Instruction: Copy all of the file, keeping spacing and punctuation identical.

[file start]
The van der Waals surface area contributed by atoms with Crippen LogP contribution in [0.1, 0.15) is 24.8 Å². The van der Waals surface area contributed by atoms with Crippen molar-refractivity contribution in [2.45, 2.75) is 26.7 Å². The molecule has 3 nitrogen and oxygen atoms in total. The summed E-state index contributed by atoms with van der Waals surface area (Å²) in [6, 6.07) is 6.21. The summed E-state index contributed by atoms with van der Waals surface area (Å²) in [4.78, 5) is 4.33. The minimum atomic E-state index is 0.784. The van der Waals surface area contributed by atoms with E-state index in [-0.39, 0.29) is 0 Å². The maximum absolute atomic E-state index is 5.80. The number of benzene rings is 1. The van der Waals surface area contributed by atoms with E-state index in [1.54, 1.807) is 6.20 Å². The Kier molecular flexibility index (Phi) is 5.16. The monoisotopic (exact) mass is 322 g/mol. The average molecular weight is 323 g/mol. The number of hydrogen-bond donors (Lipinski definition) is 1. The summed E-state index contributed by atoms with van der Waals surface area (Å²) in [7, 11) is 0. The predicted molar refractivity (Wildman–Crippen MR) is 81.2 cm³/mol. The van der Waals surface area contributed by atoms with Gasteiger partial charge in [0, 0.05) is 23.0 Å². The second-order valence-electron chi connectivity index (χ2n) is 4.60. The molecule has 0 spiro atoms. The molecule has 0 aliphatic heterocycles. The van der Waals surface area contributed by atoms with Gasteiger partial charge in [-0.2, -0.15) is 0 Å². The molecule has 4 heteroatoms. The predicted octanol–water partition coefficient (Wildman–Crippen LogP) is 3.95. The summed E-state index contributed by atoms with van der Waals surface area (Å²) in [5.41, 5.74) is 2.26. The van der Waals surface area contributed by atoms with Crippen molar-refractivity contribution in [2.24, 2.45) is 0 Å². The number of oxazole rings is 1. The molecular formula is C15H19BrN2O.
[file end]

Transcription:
The van der Waals surface area contributed by atoms with Crippen LogP contribution in [0.1, 0.15) is 24.8 Å². The van der Waals surface area contributed by atoms with Crippen molar-refractivity contribution in [2.45, 2.75) is 26.7 Å². The molecule has 3 nitrogen and oxygen atoms in total. The summed E-state index contributed by atoms with van der Waals surface area (Å²) in [6, 6.07) is 6.21. The summed E-state index contributed by atoms with van der Waals surface area (Å²) in [4.78, 5) is 4.33. The minimum atomic E-state index is 0.784. The van der Waals surface area contributed by atoms with E-state index in [-0.39, 0.29) is 0 Å². The maximum absolute atomic E-state index is 5.80. The number of benzene rings is 1. The van der Waals surface area contributed by atoms with E-state index in [1.54, 1.807) is 6.20 Å². The Kier molecular flexibility index (Phi) is 5.16. The monoisotopic (exact) mass is 322 g/mol. The average molecular weight is 323 g/mol. The number of hydrogen-bond donors (Lipinski definition) is 1. The summed E-state index contributed by atoms with van der Waals surface area (Å²) in [7, 11) is 0. The predicted molar refractivity (Wildman–Crippen MR) is 81.2 cm³/mol. The van der Waals surface area contributed by atoms with Gasteiger partial charge in [0, 0.05) is 23.0 Å². The second-order valence-electron chi connectivity index (χ2n) is 4.60. The molecule has 0 spiro atoms. The molecule has 0 aliphatic heterocycles. The van der Waals surface area contributed by atoms with Gasteiger partial charge in [-0.2, -0.15) is 0 Å². The molecule has 4 heteroatoms. The predicted octanol–water partition coefficient (Wildman–Crippen LogP) is 3.95. The summed E-state index contributed by atoms with van der Waals surface area (Å²) in [5.41, 5.74) is 2.26. The van der Waals surface area contributed by atoms with Crippen molar-refractivity contribution in [2.24, 2.45) is 0 Å². The number of oxazole rings is 1. The molecular formula is C15H19BrN2O.